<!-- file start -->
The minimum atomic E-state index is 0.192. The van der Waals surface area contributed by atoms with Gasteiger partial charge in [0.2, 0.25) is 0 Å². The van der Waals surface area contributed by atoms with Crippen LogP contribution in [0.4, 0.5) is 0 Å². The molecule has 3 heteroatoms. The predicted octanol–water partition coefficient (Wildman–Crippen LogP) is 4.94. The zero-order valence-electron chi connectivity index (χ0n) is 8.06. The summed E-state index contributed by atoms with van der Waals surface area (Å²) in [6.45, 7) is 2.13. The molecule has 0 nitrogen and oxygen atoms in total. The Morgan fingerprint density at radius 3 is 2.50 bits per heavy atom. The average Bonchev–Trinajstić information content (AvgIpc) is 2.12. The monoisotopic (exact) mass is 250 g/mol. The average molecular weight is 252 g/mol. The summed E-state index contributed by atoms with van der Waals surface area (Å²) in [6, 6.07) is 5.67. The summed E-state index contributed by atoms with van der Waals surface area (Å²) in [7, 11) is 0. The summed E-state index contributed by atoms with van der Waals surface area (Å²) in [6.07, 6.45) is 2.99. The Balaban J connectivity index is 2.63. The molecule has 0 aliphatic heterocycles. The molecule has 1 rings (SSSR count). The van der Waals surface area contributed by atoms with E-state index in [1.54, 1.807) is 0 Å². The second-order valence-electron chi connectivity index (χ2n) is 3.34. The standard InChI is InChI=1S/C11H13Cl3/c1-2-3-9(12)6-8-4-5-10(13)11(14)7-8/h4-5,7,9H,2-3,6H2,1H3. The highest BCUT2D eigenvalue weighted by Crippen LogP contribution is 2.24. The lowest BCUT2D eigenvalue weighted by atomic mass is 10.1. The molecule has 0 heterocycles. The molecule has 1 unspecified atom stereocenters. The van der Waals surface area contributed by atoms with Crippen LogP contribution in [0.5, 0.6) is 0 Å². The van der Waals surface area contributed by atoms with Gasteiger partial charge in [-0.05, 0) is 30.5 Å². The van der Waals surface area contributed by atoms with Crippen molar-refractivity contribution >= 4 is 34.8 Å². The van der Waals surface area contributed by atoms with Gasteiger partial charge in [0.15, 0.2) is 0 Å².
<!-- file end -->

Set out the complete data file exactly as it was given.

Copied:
The minimum atomic E-state index is 0.192. The van der Waals surface area contributed by atoms with Gasteiger partial charge in [0.2, 0.25) is 0 Å². The van der Waals surface area contributed by atoms with Crippen LogP contribution in [0.4, 0.5) is 0 Å². The molecule has 3 heteroatoms. The predicted octanol–water partition coefficient (Wildman–Crippen LogP) is 4.94. The zero-order valence-electron chi connectivity index (χ0n) is 8.06. The summed E-state index contributed by atoms with van der Waals surface area (Å²) in [6.45, 7) is 2.13. The molecule has 0 nitrogen and oxygen atoms in total. The Morgan fingerprint density at radius 3 is 2.50 bits per heavy atom. The average Bonchev–Trinajstić information content (AvgIpc) is 2.12. The monoisotopic (exact) mass is 250 g/mol. The average molecular weight is 252 g/mol. The summed E-state index contributed by atoms with van der Waals surface area (Å²) in [6, 6.07) is 5.67. The summed E-state index contributed by atoms with van der Waals surface area (Å²) in [7, 11) is 0. The summed E-state index contributed by atoms with van der Waals surface area (Å²) in [6.07, 6.45) is 2.99. The Balaban J connectivity index is 2.63. The molecule has 0 aliphatic heterocycles. The molecule has 1 rings (SSSR count). The van der Waals surface area contributed by atoms with E-state index in [1.54, 1.807) is 0 Å². The second-order valence-electron chi connectivity index (χ2n) is 3.34. The standard InChI is InChI=1S/C11H13Cl3/c1-2-3-9(12)6-8-4-5-10(13)11(14)7-8/h4-5,7,9H,2-3,6H2,1H3. The highest BCUT2D eigenvalue weighted by Crippen LogP contribution is 2.24. The lowest BCUT2D eigenvalue weighted by atomic mass is 10.1. The molecule has 0 heterocycles. The molecule has 1 unspecified atom stereocenters. The van der Waals surface area contributed by atoms with Crippen LogP contribution in [0.5, 0.6) is 0 Å². The van der Waals surface area contributed by atoms with Gasteiger partial charge in [-0.05, 0) is 30.5 Å². The van der Waals surface area contributed by atoms with Crippen molar-refractivity contribution >= 4 is 34.8 Å². The van der Waals surface area contributed by atoms with Gasteiger partial charge in [0.15, 0.2) is 0 Å².